Bill Gates' love of the tablet is well-known. It's believed to be the reason Microsoft stuck with the Tablet PC even though it never garnered big sales. What few remember is that years ago, Gates had a vision for a handheld tablet that would be right at home in the market today.
The epitome of that vision was demonstrated at the WinHEC event in 2005. Gates took to the stage and demonstrated a mockup of a 6-inch tablet codenamed Haiku. The tablet was thin, fit comfortably in the hand and was shown "running" Windows. It was only a mockup, as the hardware at the time wasn't up to the task of actually producing one. Even so, it was a very advanced look at what was to come years later.
I had the good fortune to hold the Haiku in my hand back then, and it impressed me. Gates' vision for the Haiku saw it weighing a little over half a pound. The mockup showed it displaying Windows, but a mobile variant to better work on the device was part of the vision.
Sadly, Microsoft never pursued the Haiku even after hardware evolved enough to make it possible. The company moved on to promote the Origami, which was as good as could be done with the hardware of that time, but that fell far short of the Haiku. Now that Microsoft has jumped into the tablet space, maybe the Haiku should be considered.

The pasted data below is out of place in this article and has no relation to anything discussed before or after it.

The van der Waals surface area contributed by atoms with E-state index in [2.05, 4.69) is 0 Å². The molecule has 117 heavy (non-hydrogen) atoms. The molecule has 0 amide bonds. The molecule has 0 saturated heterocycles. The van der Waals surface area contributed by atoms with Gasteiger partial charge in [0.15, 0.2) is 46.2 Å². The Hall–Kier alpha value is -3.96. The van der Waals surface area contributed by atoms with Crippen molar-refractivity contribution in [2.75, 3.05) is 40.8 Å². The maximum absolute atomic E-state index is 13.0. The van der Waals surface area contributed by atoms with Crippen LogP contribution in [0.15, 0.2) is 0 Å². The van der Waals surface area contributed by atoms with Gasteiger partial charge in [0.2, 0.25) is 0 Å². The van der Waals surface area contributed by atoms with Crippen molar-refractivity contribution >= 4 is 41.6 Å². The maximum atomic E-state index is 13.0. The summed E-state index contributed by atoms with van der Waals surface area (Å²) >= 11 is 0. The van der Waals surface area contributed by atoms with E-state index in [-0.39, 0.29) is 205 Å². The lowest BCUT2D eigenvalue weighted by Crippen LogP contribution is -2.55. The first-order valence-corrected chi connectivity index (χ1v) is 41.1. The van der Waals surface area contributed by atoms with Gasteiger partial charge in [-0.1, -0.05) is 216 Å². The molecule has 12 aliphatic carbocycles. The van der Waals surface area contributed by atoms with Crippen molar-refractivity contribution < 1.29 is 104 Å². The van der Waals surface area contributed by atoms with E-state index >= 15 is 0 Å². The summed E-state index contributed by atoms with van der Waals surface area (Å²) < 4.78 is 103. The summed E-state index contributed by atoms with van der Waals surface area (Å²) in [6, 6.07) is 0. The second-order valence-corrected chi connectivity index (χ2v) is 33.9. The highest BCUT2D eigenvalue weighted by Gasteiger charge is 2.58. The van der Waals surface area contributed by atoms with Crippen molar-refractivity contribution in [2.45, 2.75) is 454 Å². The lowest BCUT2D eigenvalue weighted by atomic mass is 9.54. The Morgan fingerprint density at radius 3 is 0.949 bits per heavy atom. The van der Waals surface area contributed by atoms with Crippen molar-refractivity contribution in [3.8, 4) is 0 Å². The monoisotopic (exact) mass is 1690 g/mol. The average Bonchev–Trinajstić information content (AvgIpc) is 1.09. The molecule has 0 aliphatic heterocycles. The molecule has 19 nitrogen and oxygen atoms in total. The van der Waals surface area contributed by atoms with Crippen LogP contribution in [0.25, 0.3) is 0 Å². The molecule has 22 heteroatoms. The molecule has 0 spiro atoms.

Windows 8 is designed for such a device, although that small of a screen would be a tight squeeze. But if you look at the photo of the Haiku mockup above, you can easily see such a tablet having a shot with consumers. It, but they'd certainly stop and look at it in the stores, unlike the bigger Windows 8 tablets that aren't selling now.
Even the codename Haiku is cool, and when you look at the mockup closely you can't help thinking this thing could sell today. It would make sense to expand that screen to at least 7 inches to work better, perhaps. Windows 8 is certainly the version of Microsoft's OS designed to crack the tablet market, and I believe the Haiku would have a better shot at doing that than any tablet currently being produced.
In 2005, the Haiku was remarkably ahead of its time. Looking back, it's downright impressive how much it looks like the iPad mini that came years later. Maybe Apple was paying close attention to Microsoft.